Insert? Update? Nope, it’s MERGE!

I needed to track changes when updating a table, but I wasn’t really sure what would be the most perf-friendly method. Luckily I stumbled on a great post about T-SQL MERGE. The post described almost to a “T” what I needed to do: some records would stay the same, some would drop off, and others would change.

MERGE is pretty slick. I was able to easily take the 3 queries I had in place for insert, update and delete (well, soft delete anyway) and basically cut/paste them right into the merge command. It is nice that the syntax matches up so well and makes sense (unlike things like ROW_NUMBER() – yuck). It was really a nice, concise way to get exactly what I needed, and it performs very well.

EF and “dynamic” data

We use EF for our e-commerce website, and we have the need to get some data out in the form of reports. Ideally I’d like to be able to basically write up a report query and have the data come out on the other side. However, with EF it isn’t necessarily that simple.

I really don’t want to have to go through all the ceremony of creating models, mapping classes, services, etc. I’d like to keep it pretty simple with a service that can give me back the data I want, then I can use it in a Google Chart or a jQuery datatable or something on the client side. I want the server-side to be basic, and then I can focus on the client-side to give a rich report experience.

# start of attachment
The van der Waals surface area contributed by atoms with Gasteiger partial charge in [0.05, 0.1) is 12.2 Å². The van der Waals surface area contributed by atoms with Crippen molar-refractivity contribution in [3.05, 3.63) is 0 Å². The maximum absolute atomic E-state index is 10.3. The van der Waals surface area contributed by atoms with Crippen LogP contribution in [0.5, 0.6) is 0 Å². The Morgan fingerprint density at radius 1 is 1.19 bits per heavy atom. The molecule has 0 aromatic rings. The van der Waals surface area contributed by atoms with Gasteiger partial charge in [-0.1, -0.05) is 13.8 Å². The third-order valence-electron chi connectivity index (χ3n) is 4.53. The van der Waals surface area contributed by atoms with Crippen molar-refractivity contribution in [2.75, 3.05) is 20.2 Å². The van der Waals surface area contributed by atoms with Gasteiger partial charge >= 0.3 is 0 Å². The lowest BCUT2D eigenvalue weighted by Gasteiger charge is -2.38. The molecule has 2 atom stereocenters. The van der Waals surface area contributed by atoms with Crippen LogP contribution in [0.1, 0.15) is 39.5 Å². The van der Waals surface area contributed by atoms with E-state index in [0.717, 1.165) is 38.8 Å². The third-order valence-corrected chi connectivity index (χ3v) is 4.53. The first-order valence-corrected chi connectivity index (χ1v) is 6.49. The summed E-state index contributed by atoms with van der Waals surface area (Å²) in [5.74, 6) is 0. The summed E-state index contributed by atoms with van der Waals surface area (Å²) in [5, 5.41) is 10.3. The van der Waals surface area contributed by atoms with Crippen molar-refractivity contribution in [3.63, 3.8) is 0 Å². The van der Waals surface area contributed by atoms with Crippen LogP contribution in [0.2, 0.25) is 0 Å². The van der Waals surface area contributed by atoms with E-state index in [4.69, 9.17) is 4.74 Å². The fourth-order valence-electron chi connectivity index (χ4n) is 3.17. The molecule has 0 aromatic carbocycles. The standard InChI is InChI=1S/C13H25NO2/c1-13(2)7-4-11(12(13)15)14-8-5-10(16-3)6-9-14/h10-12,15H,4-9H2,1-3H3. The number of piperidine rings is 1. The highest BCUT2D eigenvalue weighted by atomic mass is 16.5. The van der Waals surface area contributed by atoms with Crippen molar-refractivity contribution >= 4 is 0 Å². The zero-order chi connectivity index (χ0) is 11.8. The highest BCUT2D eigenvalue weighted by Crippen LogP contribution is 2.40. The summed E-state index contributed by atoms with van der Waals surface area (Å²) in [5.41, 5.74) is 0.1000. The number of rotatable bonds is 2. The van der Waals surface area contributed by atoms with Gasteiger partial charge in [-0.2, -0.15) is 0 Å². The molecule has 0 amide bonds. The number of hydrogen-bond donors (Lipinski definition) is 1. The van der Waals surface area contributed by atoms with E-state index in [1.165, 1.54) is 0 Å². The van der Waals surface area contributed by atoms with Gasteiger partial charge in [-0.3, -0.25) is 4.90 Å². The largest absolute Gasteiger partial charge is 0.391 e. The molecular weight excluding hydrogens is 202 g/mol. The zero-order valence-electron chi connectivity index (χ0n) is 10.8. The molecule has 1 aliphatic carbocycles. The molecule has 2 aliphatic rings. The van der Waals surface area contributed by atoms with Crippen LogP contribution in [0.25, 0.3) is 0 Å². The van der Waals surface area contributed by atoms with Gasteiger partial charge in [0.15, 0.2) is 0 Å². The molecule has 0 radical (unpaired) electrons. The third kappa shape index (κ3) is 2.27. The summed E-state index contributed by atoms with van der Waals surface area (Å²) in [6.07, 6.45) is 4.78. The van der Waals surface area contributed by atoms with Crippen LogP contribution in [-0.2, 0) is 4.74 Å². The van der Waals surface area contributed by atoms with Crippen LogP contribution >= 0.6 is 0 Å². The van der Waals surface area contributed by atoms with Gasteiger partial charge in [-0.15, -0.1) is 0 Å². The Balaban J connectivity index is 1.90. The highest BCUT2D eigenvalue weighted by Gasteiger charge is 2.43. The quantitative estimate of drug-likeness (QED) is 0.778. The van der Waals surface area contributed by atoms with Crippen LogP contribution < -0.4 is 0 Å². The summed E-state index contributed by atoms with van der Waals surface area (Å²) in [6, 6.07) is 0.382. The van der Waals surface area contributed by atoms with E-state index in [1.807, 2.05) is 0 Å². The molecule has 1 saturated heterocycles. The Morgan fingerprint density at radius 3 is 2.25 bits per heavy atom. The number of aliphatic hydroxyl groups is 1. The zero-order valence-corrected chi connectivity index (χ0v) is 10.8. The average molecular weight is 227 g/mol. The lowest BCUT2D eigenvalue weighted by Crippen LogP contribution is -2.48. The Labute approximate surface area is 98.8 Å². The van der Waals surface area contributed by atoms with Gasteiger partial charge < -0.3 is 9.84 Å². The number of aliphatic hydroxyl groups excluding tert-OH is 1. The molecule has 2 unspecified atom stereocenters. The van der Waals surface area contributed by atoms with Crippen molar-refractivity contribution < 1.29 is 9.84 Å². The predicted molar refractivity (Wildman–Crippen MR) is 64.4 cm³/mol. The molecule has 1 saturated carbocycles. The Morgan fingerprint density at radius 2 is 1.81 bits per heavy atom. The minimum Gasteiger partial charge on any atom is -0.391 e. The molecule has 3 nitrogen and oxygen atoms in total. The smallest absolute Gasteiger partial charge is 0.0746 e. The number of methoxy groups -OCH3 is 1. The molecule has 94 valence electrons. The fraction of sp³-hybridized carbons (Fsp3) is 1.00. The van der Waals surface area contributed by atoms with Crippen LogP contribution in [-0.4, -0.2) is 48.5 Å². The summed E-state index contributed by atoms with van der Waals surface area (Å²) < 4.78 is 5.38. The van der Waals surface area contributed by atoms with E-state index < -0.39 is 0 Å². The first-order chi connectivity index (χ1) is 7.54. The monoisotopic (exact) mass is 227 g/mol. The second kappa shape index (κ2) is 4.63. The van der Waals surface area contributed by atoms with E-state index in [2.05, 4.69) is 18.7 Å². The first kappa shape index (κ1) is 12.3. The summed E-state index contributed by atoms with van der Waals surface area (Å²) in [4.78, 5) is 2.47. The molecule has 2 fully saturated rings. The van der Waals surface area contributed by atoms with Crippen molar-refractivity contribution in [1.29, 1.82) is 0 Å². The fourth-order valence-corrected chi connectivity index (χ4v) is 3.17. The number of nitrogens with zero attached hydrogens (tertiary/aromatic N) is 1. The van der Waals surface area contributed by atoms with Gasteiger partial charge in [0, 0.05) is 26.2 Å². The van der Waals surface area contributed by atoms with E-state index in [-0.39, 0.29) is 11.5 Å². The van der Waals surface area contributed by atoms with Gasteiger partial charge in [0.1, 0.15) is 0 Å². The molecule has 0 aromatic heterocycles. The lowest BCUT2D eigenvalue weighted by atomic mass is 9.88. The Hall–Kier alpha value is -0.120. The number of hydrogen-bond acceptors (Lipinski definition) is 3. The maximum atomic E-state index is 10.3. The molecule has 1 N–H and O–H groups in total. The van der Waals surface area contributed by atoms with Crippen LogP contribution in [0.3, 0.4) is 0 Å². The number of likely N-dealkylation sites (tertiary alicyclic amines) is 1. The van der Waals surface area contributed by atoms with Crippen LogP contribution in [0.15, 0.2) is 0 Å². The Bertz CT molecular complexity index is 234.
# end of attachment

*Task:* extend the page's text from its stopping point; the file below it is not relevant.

I did a quick search and came up with a couple of interesting options. The first is a way to dynamically query views. It sounds very interesting, but it looks like it isn’t quite what I am looking for. The post leaves things a little open-ended, but it looks like the views he is querying already have all the strongly-typed stuff needed and the code just performs dynamic queries against those static objects. I could be wrong though as there is not concrete example of how it is used, just the theory behind all the dynamic wackiness going on.

The next option looks a little more like what I am looking for – it returns a dynamic object using SqlQuery. The code in the post is a little verbose for my taste, but a commenter converted the code into an extension, and I like that idea a lot better. I put his code into a gist.

After looking into the options, I think that maybe the notion that I have to stick with EF is just holding me back. I am very familiar with Massive and have used it and enjoy using it. It is a single class file, and maybe it is just the thing I need to get this report data out of my database easily – which is the idea behind Massive!